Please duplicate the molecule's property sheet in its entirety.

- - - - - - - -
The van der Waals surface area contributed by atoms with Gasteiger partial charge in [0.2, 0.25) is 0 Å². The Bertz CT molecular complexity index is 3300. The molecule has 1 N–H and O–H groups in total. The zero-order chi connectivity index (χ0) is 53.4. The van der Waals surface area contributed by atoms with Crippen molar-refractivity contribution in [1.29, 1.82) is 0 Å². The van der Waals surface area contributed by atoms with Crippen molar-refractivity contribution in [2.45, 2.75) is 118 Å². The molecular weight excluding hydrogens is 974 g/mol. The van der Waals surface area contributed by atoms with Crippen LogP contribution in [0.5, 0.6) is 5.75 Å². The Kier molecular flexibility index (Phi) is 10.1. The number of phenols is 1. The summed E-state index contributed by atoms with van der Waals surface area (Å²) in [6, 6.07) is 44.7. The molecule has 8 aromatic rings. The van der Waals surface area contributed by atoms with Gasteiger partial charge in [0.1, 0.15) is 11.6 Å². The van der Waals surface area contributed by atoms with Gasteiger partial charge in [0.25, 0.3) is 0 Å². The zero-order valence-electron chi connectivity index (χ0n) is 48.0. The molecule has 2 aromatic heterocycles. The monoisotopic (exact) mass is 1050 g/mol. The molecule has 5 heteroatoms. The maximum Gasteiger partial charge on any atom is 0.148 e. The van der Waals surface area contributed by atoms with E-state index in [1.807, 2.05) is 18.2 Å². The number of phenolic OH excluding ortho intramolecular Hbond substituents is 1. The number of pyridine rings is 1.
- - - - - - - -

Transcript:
The van der Waals surface area contributed by atoms with Gasteiger partial charge in [0.2, 0.25) is 0 Å². The Bertz CT molecular complexity index is 3300. The molecule has 1 N–H and O–H groups in total. The zero-order chi connectivity index (χ0) is 53.4. The van der Waals surface area contributed by atoms with Crippen molar-refractivity contribution in [1.29, 1.82) is 0 Å². The van der Waals surface area contributed by atoms with Crippen molar-refractivity contribution in [2.45, 2.75) is 118 Å². The molecular weight excluding hydrogens is 974 g/mol. The van der Waals surface area contributed by atoms with Crippen LogP contribution in [0.5, 0.6) is 5.75 Å². The Kier molecular flexibility index (Phi) is 10.1. The number of phenols is 1. The summed E-state index contributed by atoms with van der Waals surface area (Å²) in [6, 6.07) is 44.7. The molecule has 8 aromatic rings. The van der Waals surface area contributed by atoms with Gasteiger partial charge in [0.1, 0.15) is 11.6 Å². The van der Waals surface area contributed by atoms with Gasteiger partial charge in [0.25, 0.3) is 0 Å². The zero-order valence-electron chi connectivity index (χ0n) is 48.0. The molecule has 2 aromatic heterocycles. The monoisotopic (exact) mass is 1050 g/mol. The molecule has 5 heteroatoms. The maximum Gasteiger partial charge on any atom is 0.148 e. The van der Waals surface area contributed by atoms with E-state index in [1.807, 2.05) is 18.2 Å². The number of phenolic OH excluding ortho intramolecular Hbond substituents is 1. The number of pyridine rings is 1.